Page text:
For opening an encrypted email sent with public-key encryption, the process is a bit more complicated. You will already need to have the private key, or digital certificate, of the sender saved on your computer. This will then be used to validate the public key for that sender. Comparing both of these will allow you to authenticate the sender and open the encrypted email.

Opening an Encrypted Email in Outlook

If you or your organization is an Office365 subscriber, you can send and receive encrypted emails to other subscribers using Office365. Opening these emails is relatively straightforward. Rather than requiring you to have a private key saved on your computer, Outlook will authenticate you in a different way. When using Office365, you’ll be sent an email with the encrypted message as an attachment. Opening the attachment brings you to a sign-on page. On this page, you can either sign on with your organization’s credentials or receive a one-time passcode that authenticates you as the recipient.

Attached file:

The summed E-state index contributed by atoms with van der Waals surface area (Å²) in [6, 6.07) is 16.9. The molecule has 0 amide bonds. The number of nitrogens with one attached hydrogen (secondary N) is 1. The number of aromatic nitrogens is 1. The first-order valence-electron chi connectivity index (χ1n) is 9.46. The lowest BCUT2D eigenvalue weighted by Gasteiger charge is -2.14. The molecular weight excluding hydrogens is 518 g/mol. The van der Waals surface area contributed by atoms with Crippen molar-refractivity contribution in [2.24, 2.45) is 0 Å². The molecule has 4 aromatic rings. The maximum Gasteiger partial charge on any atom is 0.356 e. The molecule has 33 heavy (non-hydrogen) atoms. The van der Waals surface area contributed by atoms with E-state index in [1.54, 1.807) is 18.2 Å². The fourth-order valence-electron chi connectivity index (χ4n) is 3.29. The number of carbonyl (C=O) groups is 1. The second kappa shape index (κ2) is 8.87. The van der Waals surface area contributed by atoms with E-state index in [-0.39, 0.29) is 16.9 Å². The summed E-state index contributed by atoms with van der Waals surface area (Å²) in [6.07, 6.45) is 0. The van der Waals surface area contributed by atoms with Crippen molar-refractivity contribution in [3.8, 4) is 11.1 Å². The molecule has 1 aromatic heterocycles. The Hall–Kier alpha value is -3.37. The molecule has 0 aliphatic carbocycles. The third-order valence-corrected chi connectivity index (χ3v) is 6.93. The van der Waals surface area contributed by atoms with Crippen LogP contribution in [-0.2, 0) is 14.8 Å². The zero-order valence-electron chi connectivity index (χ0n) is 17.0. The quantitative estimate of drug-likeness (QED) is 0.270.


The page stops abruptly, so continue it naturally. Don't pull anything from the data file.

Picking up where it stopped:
How to Open an Encrypted Email Sent Through Trustifi

The reality is that email encryption is often too much of a hassle for most people to set up and use, which is why we so rarely see it in our personal email inbox despite its advantages.

That’s why Trustifi developed a simplified process for sending and receiving encrypted emails and it’s hassle free nature is one of the biggest advantages.

Opening an encrypted email sent by a Trustifi user is very simple. First, understand that the recipient doesn’t need to have Trustifi installed in their web browser. When an encrypted email comes in, they can click on the email. This will bring them to a page where they can complete an easy 2-factor authentication process. Once authentication is complete, the recipient can open and view the email. From the same page, the recipient can reply and send an encrypted reply back to the original sender.  

Closing Thoughts